Cobrapost’s allegations raise questions about whether private banks are completely free of governance risks. But investors also need disclosures about the credentials of the whistle-blowers.
The stock market has been surprisingly cool to allegations from online magazine Cobrapost that private banks - ICICI Bank, HDFC Bank and Axis Bank were offering ‘over-the-counter’ money-laundering services to clients. The bank stocks actually closed the day with marginal gains.
Business as usual?
It is difficult to believe that investors took comfort from the subsequent actions of these banks. After making predictable statements about adhering to corporate governance standards and ‘best practices’, the banks have been quick to blame the implicated front-office staff and promise investigations into the matter.
It could well be that the markets are no longer surprised by any scam emanating from the financial services sector. After all the mega-scandals that have rocked the global banking industry in the last five years, from its dalliance with sub-prime borrowers to blatant rigging of the Libor, the revelation that banks help in money laundering probably appears quite tame. Reports that banks may be laundering money for their wealthy clients through benami accounts or stuffing wads of currency into lockers don’t seem to have the same shock value.
In reality, after all, there is only a thin line separating the tax planning services that large banks offer to their high-net worth clients and money laundering of the kind captured by this sting operation. Haven’t Swiss banks built an entire business model around this theme of “Give us your money, no questions asked”?
Justify the premium
Nevertheless, this episode does have significant takeaways for investors and regulators. For one, it raises the question of whether private sector banks deserve the huge valuation premium that they enjoy in today’s market.
Private sector bank stocks today trade at many times their book value while their public sector counterparts struggle to trade at book value. This valuation gap has arisen largely due to a lack of faith in the quality of loan books of public sector banks.
The general belief among investors seems to be that public sector banks suffer from a ‘governance’ risk with political pressure forcing them to extend loans to borrowers who don’t pay up. Private sector banks on the other hand, are viewed as squeaky clean because they face no such external pressures.
But this episode shows that ‘governance risks’ can take other forms too. If the loan books of public sector banks are suspect because of poor quality loans, what is the quality of the fee income that holds up the margins of private sector banks? Is it earned from legitimate sales of insurance and other products to bona fide clients?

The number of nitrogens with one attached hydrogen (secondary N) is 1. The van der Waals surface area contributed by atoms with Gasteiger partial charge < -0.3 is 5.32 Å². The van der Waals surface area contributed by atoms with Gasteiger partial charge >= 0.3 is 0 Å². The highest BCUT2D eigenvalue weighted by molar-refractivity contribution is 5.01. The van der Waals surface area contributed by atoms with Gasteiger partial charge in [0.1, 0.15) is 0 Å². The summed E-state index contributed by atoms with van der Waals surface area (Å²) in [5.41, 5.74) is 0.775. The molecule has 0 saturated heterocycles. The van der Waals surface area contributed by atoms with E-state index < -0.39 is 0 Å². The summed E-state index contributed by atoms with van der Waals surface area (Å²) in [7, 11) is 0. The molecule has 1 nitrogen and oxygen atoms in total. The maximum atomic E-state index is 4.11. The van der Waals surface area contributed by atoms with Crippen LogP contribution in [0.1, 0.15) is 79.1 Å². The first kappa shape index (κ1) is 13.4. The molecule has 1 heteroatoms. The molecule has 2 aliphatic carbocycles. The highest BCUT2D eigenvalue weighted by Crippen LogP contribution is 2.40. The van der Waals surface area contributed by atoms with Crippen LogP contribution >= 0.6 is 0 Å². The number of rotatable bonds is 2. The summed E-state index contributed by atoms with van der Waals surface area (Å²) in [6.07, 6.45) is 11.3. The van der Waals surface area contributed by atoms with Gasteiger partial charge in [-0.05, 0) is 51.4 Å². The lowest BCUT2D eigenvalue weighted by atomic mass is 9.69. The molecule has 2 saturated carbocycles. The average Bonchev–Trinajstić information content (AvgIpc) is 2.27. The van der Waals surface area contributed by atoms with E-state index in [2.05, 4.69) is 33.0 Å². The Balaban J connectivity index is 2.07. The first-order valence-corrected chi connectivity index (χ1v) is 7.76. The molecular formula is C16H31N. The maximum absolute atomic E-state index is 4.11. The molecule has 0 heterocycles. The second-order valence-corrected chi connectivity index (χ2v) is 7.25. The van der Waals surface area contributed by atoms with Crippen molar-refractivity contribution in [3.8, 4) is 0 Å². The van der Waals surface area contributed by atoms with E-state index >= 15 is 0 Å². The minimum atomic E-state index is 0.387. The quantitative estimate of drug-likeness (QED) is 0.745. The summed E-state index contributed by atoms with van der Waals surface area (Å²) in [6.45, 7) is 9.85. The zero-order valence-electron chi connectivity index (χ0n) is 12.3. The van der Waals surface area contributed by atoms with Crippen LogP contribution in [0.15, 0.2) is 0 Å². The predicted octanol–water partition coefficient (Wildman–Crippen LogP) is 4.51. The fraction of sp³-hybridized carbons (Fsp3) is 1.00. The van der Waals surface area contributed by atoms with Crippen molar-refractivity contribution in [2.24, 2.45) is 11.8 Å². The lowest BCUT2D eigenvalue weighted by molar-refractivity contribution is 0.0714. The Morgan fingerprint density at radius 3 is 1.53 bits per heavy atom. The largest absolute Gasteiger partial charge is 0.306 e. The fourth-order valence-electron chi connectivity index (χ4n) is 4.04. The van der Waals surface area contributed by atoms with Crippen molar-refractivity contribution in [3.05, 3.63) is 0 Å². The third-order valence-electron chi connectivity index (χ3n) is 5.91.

Why turf battles
The second takeaway is that, instead of engaging in turf battles, it would be good for India’s financial regulators to accept that it is healthy to have more than one regulator for key sectors.
The video footage and other details of the sting operation conducted by Cobrapost actually make one wonder how such blatant transgressions can occur in a sector that is under the watch of India’s most respected regulator – the Reserve Bank of India (RBI).
After all, it cannot be very difficult for officials of RBI or SEBI to conduct periodic checks a la Cobrapost, on the branch offices of the financial services firms that are under their watch.
This leads to the conclusion that the regulators do not have adequate staff or the bandwidth to watch over all their constituents at all times. That the allegations revolve around black money being routed into insurance products, gold and bank lockers also flag three precise areas within the financial sector where Know Your Client norms are fairly lax. Maybe it is time for collaboration between RBI, SEBI and IRDA to plug these loopholes.
The third aspect of this scam and the market reaction to it, relates to the credentials of these private whistle-blowers themselves.
In this case, Cobrapost has used its scoop to raise strident questions on everything ranging from the safety of deposits lying with banks to the wisdom of issuing new banking licences to the private sector.
But for investors to repose confidence in such reports, what they need is more transparency from the whistle-blowers. In recent months, the number of private whistle-blowers who flag corporate governance issues has simply mushroomed.
A clutch of proxy advisory firms, equity research firms and media have gotten into the act. Disclosures on their own ownership and revenue models and disclaimers about their own positions in the stocks/companies being investigated, would certainly be welcome.